The partnership began with a focus on methamphetamine. Both Centers had been working independently on developing training curricula and resources on the topic, but when the PAETC received supplemental funding to work on the U.S./Mexico border, they immediately contacted us to help conduct needs assessments and deliver trainings. The first series we co-sponsored was “HIV, Methamphetamine, and Women.” Traveling and training with the PAETC and PSATTC faculty not only improved our respective knowledge of substance use disorders and HIV, but it helped us all sharpen our skills as trainers and content developers. We were cross training each other as much as the bi-national participants who came to our trainings. In addition, the four-city tour of the Border was fun. Often, the events that most shape us as trainers are learning and having fun with other content experts in our respective priority areas. One of the most impactful results of this initial project was the development of a “Methamphetamine TIP sheet” for HIV clinicians. The tip sheet has been revised a few times over the years, and is one of the most downloaded products from the AETC National Resource Center website (

“It’s been more than 15 years since I first met with Tom and Beth about working together. I remember thinking at the time “this is a no brainer” given the intersects of substance abuse and HIV, but I had no idea how much our collaborations would improve—and transform—our HIV work. We had already been working on HIV and Methamphetamine with some of our University experts and decided to initiate our collaboration developing HIV and Meth trainings focusing on providers serving Latinos in LA County. These trainings were well received and started our being “connected at the hip” for much of the next 15 years…I have to say if you work in an AETC and have not yet collaborated with your local ATTC, please do so, and vice versa.” ~ Tom Donohoe, August 2019

A few years after the PAETC and PSATTC initiated the U.S./Mexico Border Training Series, we were encouraged to expand our partnership to encompass the other Region 9 Federal Training Centers, including the Curry International Tuberculosis Center, California STD/HIV Prevention Training Center, and Cardea Services. The resulting product was the development and delivery of multiple one- and two-day training events focused on the treatment of HIV, STDs, TB, hepatitis C, family planning, and substance use. The events were held along the U.S./Mexico Border, as well in non-border communities such as Fresno, California. In each of these endeavors, the priority focus was on the provision of high quality, up-to-date data and best practices on how to treat people with HIV, TB, STIs, and substance use. We made a lot of amazing friends along the process, and trained hundreds of clinicians.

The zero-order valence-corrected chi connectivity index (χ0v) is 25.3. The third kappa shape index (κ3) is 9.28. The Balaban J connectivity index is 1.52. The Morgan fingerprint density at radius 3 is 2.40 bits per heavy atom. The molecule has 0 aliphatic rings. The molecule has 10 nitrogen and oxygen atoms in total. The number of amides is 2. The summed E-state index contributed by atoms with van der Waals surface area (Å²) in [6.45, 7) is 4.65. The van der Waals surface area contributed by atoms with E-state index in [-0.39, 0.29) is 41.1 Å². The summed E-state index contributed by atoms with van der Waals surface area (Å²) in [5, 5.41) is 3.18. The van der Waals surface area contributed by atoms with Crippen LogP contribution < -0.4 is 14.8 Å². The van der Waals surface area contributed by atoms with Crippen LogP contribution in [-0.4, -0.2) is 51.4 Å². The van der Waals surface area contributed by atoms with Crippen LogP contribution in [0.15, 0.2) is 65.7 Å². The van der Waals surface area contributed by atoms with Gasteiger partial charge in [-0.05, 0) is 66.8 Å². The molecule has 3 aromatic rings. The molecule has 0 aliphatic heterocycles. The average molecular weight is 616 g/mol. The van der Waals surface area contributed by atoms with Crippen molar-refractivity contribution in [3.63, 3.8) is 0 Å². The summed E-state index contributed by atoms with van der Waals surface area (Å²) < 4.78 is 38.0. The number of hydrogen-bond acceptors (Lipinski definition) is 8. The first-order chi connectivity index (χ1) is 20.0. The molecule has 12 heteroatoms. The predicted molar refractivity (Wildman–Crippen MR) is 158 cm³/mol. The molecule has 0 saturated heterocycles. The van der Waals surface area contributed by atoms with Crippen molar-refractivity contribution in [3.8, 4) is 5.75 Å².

“Our U.S./Mexico border work has led to 15 years of very collaborative, productive, important, and fun work. Each year we continue to work with the PSATTC to continue our efforts on the border, and to develop curricula and materials that affect the epidemics throughout our region and nationally. In the next year, we will be working with the PSATTC on two new curricula: (1) HIV, MAT and Communities of Color and (2) HIV and Relapse Prevention. Having so many previous collaborations, I know these products will benefit from our joint passion to improve the lives of people we serve through training, TA, and capacity-building services. Through our collaboration with the PSATTC, I think we can make everything better.”
~ Tom Donohoe, August 2019

In 2010, our PAETC collaboration expanded even further when Tom Donohoe introduced us to his PAETC colleague Phil Meyer. Phil had a vision to use carry-over funds to support the development of two brief training curricula geared specifically towards HIV clinicians (target) and focused on the intersection of substance use disorders and HIV. Since meeting Phil nearly a decade ago, we have created nearly 20 products on a variety of topics, including, but not limited to: alcohol and HIV; cocaine, methamphetamine, and HIV; heroin, prescription opioids and HIV; HIV and psychotropics; How Change Happens; integrated treatment; marijuana and HIV; Nature of Addiction and HIV; screening, brief intervention, and referral to treatment; smoking and HIV; and substance use, HIV, and special populations (adolescents, women, older adults).

Many of these training products are available for viewing and downloading from the ATTC Product and Resource Catalog, available at: And several of the training curricula were developed into self-paced online courses available at no charge at:

“In 2010, as the new Associate Director of the Charles Drew University site of the Pacific AIDS Education Training Center, I reached out to Tom Freese and Beth Rutkowski of UCLA’s PSATTC. As it turns out, that was one the best decisions I made in the last decade. What followed has been a nine-year collaboration, which has produced 18 HIV/Substance Use Disorder curricula with four more coming in the next year. The PSATTC has always been open and responsive to our particular needs, customizing content to our very specific target audience. The work has been challenging, rewarding, and equally important, fun. I honestly could not recommend them more.” ~Phil Meyer, LCSW, August 2019

In closing, it is safe to say that our partnership with the PAETC represents one of the most fulfilling and fun experiences of my career at UCLA. As Tom Donohoe mentioned, if you are not already partnering with your local AETC, you should be!